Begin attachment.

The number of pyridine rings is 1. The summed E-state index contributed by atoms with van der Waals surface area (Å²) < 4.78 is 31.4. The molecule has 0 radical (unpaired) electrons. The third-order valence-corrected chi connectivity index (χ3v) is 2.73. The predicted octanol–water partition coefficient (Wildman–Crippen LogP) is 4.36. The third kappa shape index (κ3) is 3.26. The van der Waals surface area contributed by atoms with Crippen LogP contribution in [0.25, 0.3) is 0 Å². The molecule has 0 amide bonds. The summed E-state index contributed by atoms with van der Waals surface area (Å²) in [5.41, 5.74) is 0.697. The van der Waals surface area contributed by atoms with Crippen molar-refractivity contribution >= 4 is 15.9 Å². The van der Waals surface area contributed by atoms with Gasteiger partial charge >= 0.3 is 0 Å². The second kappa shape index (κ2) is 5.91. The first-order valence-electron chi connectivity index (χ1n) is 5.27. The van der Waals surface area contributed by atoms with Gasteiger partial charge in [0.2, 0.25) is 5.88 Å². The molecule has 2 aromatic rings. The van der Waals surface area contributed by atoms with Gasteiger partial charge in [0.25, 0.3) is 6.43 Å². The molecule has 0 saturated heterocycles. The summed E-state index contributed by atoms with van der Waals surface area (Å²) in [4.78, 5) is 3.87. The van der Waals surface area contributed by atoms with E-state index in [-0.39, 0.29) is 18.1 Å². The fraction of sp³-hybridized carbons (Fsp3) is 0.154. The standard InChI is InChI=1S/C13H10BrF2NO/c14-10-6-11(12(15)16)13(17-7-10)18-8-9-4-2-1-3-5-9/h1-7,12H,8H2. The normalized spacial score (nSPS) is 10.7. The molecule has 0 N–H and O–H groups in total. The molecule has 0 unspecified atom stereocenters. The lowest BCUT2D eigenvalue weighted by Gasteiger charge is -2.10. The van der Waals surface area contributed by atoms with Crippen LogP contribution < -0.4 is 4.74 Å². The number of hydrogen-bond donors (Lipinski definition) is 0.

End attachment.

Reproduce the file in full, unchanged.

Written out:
The number of pyridine rings is 1. The summed E-state index contributed by atoms with van der Waals surface area (Å²) < 4.78 is 31.4. The molecule has 0 radical (unpaired) electrons. The third-order valence-corrected chi connectivity index (χ3v) is 2.73. The predicted octanol–water partition coefficient (Wildman–Crippen LogP) is 4.36. The third kappa shape index (κ3) is 3.26. The van der Waals surface area contributed by atoms with Crippen LogP contribution in [0.25, 0.3) is 0 Å². The molecule has 0 amide bonds. The summed E-state index contributed by atoms with van der Waals surface area (Å²) in [5.41, 5.74) is 0.697. The van der Waals surface area contributed by atoms with Crippen molar-refractivity contribution >= 4 is 15.9 Å². The van der Waals surface area contributed by atoms with Gasteiger partial charge >= 0.3 is 0 Å². The second kappa shape index (κ2) is 5.91. The first-order valence-electron chi connectivity index (χ1n) is 5.27. The van der Waals surface area contributed by atoms with Gasteiger partial charge in [0.2, 0.25) is 5.88 Å². The molecule has 2 aromatic rings. The van der Waals surface area contributed by atoms with Gasteiger partial charge in [0.25, 0.3) is 6.43 Å². The molecule has 0 saturated heterocycles. The summed E-state index contributed by atoms with van der Waals surface area (Å²) in [4.78, 5) is 3.87. The van der Waals surface area contributed by atoms with E-state index in [-0.39, 0.29) is 18.1 Å². The fraction of sp³-hybridized carbons (Fsp3) is 0.154. The standard InChI is InChI=1S/C13H10BrF2NO/c14-10-6-11(12(15)16)13(17-7-10)18-8-9-4-2-1-3-5-9/h1-7,12H,8H2. The normalized spacial score (nSPS) is 10.7. The molecule has 0 N–H and O–H groups in total. The molecule has 0 unspecified atom stereocenters. The lowest BCUT2D eigenvalue weighted by Gasteiger charge is -2.10. The van der Waals surface area contributed by atoms with Crippen LogP contribution < -0.4 is 4.74 Å². The number of hydrogen-bond donors (Lipinski definition) is 0.